Is it really a good idea to be pushing people who may be on the margin into a mortgage commitment? Especially given the state of the GSEs and how fragile the economy is? Fannie says not just yes, but heck yes.
Ditech Mortgage Corp is expanding its lending options again. The company is now the latest lender to to jump on board with the 97% LTV programs announced by Fannie Mae and Freddie Mac earlier this month.
360 Mortgage announced it is supporting the Federal Housing Finance Agency's latest initiative to expand the credit box. The move makes 360 Mortgage one of the first pioneers to accept the GSEs' newest products to reach more first-time homeowners.
It's here. Fannie Mae and Freddie Mac officially unveiled each of their 97% loan-to-value offerings for mortgages they securitize. And while both are working to expand the credit box for first-time homebuyers, there are key differences between what each one requires.
In a speech at the Mortgage Bankers Association Convention & Expo on Monday, Federal Housing Finance Agency Director Mel Watt announced a number of policy steps aimed at increasing mortgage credit availability.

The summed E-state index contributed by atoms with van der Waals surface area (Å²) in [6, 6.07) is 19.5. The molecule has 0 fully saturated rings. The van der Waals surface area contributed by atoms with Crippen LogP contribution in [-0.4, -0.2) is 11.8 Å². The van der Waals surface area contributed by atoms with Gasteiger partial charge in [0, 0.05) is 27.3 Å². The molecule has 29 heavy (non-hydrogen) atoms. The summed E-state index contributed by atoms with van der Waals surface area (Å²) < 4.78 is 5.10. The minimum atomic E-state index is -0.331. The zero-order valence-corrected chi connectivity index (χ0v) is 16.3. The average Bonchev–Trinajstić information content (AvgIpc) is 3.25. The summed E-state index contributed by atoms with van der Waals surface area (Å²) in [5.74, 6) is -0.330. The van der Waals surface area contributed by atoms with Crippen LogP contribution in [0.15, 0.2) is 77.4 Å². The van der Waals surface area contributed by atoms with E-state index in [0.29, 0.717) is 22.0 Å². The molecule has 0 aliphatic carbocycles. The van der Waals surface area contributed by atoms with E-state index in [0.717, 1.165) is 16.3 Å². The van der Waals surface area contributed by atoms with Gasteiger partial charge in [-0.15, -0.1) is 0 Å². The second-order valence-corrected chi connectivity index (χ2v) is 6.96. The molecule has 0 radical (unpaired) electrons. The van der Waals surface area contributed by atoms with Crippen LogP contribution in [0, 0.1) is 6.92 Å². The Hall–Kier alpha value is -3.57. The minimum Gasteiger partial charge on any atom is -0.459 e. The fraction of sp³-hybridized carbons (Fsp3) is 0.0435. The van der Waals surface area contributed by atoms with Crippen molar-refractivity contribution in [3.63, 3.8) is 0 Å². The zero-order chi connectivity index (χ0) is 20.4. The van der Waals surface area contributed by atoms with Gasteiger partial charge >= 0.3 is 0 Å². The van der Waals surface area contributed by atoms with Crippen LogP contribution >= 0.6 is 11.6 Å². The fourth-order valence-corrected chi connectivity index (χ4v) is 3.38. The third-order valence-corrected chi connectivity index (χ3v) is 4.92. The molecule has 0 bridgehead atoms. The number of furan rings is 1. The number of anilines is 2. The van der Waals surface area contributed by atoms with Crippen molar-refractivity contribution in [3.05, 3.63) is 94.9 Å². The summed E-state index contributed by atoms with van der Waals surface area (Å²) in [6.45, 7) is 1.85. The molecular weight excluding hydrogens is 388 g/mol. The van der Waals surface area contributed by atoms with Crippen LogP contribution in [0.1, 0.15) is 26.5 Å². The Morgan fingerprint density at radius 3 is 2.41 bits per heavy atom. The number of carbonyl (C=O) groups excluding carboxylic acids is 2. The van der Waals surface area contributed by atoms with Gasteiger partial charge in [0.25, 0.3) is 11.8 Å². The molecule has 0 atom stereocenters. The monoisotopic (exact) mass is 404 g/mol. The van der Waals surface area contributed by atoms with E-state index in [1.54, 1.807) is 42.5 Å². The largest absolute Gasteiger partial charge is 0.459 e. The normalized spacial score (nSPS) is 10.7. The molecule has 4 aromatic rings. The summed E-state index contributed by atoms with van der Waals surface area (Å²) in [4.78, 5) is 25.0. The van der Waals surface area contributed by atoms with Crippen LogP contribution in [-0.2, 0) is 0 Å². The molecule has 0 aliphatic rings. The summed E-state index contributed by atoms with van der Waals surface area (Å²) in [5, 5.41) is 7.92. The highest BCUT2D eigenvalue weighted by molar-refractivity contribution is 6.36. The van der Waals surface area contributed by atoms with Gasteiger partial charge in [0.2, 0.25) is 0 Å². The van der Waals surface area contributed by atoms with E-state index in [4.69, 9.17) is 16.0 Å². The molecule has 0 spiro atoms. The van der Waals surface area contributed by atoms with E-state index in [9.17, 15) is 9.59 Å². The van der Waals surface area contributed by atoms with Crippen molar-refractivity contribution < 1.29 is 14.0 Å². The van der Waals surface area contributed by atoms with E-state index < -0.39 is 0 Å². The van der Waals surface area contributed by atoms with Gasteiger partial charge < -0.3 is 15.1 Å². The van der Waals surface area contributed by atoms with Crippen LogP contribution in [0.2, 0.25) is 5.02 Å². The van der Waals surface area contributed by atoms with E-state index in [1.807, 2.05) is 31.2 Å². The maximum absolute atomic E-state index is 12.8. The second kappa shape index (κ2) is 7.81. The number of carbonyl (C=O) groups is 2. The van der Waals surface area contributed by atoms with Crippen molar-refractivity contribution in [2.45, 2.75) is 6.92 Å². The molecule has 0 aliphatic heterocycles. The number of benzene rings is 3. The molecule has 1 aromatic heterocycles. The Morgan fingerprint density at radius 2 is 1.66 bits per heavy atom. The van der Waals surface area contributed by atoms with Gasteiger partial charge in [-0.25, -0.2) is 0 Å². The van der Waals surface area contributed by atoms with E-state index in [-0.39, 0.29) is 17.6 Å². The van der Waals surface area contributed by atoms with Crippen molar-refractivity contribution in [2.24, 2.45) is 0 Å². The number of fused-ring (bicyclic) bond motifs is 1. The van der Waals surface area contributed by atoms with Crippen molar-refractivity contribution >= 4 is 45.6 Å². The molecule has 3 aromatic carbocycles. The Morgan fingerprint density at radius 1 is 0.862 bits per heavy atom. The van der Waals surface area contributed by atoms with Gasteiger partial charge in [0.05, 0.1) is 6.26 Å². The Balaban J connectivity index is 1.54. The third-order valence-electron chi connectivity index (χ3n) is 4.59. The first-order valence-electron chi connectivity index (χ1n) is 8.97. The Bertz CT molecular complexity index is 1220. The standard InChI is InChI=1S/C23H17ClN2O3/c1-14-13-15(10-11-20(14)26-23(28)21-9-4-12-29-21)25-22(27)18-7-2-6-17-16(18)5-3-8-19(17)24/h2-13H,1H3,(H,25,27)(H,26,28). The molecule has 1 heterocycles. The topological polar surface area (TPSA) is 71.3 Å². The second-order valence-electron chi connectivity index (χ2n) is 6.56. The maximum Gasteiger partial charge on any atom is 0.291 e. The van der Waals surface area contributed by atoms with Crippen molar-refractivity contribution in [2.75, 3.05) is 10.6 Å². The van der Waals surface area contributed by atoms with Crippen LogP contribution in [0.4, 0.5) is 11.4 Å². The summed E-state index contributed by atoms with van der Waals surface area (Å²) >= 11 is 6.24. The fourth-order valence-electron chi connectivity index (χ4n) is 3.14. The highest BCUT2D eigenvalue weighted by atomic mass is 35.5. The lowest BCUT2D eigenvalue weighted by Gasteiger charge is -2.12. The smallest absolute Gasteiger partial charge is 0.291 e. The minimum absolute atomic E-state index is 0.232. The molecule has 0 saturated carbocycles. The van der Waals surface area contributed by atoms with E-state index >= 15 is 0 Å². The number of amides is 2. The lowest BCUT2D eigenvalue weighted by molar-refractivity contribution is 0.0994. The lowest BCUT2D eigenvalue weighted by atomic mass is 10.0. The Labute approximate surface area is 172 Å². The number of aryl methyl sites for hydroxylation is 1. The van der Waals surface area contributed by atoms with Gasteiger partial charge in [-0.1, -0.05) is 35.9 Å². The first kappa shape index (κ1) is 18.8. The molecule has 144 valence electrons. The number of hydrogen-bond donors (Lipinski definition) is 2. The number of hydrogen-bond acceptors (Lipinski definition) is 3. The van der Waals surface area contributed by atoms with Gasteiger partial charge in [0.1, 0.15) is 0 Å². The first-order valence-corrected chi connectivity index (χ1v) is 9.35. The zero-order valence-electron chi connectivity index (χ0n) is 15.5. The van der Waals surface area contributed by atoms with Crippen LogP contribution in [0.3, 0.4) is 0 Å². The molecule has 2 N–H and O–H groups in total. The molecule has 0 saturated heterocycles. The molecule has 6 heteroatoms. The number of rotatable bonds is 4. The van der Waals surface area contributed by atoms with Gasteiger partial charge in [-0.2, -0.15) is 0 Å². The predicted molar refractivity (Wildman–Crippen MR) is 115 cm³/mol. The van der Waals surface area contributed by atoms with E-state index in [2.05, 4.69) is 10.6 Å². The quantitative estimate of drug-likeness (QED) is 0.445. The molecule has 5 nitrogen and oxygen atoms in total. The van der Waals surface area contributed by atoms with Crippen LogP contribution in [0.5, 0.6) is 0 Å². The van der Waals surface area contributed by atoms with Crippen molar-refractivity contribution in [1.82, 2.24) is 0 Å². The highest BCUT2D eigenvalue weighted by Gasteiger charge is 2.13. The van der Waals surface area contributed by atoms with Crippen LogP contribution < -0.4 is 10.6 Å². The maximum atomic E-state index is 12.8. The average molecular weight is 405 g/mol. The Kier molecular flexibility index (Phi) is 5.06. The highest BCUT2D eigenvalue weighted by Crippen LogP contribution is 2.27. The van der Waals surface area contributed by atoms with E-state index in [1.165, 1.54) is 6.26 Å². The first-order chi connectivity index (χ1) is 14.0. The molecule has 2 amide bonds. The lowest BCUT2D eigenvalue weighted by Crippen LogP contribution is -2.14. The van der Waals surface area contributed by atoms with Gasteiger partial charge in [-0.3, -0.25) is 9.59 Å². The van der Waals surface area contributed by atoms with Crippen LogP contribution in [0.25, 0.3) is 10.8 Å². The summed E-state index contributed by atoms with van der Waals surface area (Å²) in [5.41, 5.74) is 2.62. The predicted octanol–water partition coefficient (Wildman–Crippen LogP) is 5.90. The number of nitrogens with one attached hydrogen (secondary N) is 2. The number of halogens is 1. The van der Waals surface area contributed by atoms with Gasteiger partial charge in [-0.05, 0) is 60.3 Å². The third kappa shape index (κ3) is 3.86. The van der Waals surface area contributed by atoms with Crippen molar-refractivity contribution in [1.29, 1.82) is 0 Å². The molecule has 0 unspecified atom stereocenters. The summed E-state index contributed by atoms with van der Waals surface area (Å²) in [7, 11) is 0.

Every market bodes a different credit risk, and a new product from Collateral Analytics shows just how different each area can be. Coming in on top, San Francisco ranks as number one for the highest credit risk spread.
"The majority of outstanding Fitch-rated investment grade classes maintained stable rating outlooks, while second-quarter downgrades declined over first quarter," said Fitch Ratings Managing Director Mary MacNeill.
For many observers, “skin in the game” is synonymous with a large down payment that limits lender or investor risk. However, skin in the game can be defined much more broadly, since financial investment is only one factor that mitigates risk.
The Silicon Valley area added 385,000 jobs between 2010 and 2015, but only issued building permits for 58,000 units in that same time frame, creating an unsustainable housing marker that shuts out all but the richest buyers. What, if anything, can be done to cool off skyrocketing home prices?